This is most often the result of human intervention. Although a c-store chain may establish a corporate policy to set an established temperature throughout the year, if a particular clerk is uncomfortable with the temperature, it is not uncommon for the person to try to override the settings. To prevent this situation from running amok, many environmental and energy consultants offer a service in which an energy-savings protocol is established within the store, and the stores are continually serviced by contractors to prevent the loss of savings initially achieved. “When you look at the data, you are able to track discrepancies and find the root cause of inefficiencies,” says O’Donoghue. “These systems can provide so much data that you are able to do a much better job managing your fleet and containing your energy costs.”

Of course, not every green initiative has a clear financial benefit. Advanced energy-reduction technologies have a much longer ROI than standard technologies. By implementing a well-planned strategy that pairs corporate pragmatism with energy conservation, convenience operators can quickly discover that environmental stewardship is an ROI win.

Quick Chek takes the position that it will implement any green initiative if the cost of the green item is equal to the cost of a nongreen item. If the cost of the green item is greater, says Wisler, “We may do it. Our core values demand that we look at things like energy efficiency. We think it’s the right thing to do.”

Green Tips to Consider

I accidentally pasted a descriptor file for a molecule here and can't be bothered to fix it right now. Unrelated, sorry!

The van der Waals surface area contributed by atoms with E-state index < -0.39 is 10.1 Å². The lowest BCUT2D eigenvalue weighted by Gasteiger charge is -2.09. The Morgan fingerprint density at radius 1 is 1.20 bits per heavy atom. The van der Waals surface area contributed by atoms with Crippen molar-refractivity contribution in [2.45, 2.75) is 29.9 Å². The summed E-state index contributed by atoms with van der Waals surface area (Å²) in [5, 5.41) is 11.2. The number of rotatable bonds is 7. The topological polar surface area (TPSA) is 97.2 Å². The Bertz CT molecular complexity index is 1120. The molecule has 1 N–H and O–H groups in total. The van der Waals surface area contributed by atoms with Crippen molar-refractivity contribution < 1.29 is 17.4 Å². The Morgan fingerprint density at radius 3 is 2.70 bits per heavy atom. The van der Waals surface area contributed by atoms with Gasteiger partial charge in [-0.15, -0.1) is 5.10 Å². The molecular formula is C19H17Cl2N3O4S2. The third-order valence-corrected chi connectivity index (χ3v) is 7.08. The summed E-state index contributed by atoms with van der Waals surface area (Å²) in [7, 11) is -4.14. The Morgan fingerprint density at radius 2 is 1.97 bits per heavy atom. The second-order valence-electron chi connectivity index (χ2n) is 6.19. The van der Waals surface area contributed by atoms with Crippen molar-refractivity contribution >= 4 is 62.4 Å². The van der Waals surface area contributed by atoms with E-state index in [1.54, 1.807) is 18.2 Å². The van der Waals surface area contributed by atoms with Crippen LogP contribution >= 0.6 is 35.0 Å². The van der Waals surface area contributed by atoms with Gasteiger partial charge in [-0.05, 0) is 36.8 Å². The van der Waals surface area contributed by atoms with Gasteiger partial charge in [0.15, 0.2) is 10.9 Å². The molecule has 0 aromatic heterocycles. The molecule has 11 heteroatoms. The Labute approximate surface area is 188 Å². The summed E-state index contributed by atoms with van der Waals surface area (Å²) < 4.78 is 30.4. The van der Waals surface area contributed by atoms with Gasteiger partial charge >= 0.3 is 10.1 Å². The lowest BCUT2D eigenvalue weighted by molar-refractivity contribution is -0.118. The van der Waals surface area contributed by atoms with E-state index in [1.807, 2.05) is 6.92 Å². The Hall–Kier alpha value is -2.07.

Sustainable technology ranges from relatively simple replacements of supplies and materials to intensive engineering projects. Below are several initial steps operators can take to make their stores more sustainable while also improving their profits.

  1. LED lights: Replacing traditional lighting equipment with more energy-efficient LED lights is one of the easiest sustainability initiatives to implement. The move to LED lights can lead to 75% savings on lighting costs, with an ROI of 36 months.
  2. Water conservation: The ranks of c-store operators who are interested in water-reduction technologies are growing. Water conservation methods such as low-flow toilets, dual-flush toilets and waterless urinals can reduce water usage by 30% to 40%.
  3. HVAC control systems: Energymanagement systems control store temperate uniformly. Not only do they prune electricity costs substantially, but they also enable early detection of refrigeration problems.
  4. Energy-efficient construction materials: When planning new construction projects, early choices about which construction materials to use can have a lasting effect on the energy and heating expenses of a building. The installation of white roofing materials, reflective glass and solar panels are among the most popular trends.
  5. Set-point management: Contractors provide an ongoing service to monitor any changes to the stores’ temperature and electricity settings, providing in-depth analysis to prevent human intervention.